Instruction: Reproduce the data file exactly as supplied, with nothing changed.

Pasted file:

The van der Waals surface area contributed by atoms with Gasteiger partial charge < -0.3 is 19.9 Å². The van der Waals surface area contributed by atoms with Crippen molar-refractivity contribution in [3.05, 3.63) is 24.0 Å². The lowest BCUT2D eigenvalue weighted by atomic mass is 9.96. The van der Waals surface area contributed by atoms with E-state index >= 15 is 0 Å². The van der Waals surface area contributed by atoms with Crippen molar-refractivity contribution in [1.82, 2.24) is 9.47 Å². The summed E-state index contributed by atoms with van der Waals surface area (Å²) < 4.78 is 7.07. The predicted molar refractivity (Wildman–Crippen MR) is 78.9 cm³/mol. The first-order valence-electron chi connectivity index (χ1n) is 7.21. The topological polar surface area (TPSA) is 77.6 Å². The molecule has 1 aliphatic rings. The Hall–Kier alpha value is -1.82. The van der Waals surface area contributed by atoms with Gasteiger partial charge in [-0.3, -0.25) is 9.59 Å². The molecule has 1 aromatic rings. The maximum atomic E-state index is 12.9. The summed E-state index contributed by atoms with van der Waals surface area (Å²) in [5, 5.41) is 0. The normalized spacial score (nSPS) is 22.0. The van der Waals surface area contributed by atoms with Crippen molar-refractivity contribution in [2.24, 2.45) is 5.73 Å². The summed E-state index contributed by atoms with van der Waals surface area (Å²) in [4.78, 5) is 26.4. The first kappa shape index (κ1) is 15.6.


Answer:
The van der Waals surface area contributed by atoms with Gasteiger partial charge < -0.3 is 19.9 Å². The van der Waals surface area contributed by atoms with Crippen molar-refractivity contribution in [3.05, 3.63) is 24.0 Å². The lowest BCUT2D eigenvalue weighted by atomic mass is 9.96. The van der Waals surface area contributed by atoms with E-state index >= 15 is 0 Å². The van der Waals surface area contributed by atoms with Crippen molar-refractivity contribution in [1.82, 2.24) is 9.47 Å². The summed E-state index contributed by atoms with van der Waals surface area (Å²) < 4.78 is 7.07. The predicted molar refractivity (Wildman–Crippen MR) is 78.9 cm³/mol. The first-order valence-electron chi connectivity index (χ1n) is 7.21. The topological polar surface area (TPSA) is 77.6 Å². The molecule has 1 aliphatic rings. The Hall–Kier alpha value is -1.82. The van der Waals surface area contributed by atoms with Gasteiger partial charge in [-0.3, -0.25) is 9.59 Å². The molecule has 1 aromatic rings. The maximum atomic E-state index is 12.9. The summed E-state index contributed by atoms with van der Waals surface area (Å²) in [5, 5.41) is 0. The normalized spacial score (nSPS) is 22.0. The van der Waals surface area contributed by atoms with Crippen molar-refractivity contribution in [2.24, 2.45) is 5.73 Å². The summed E-state index contributed by atoms with van der Waals surface area (Å²) in [4.78, 5) is 26.4. The first kappa shape index (κ1) is 15.6.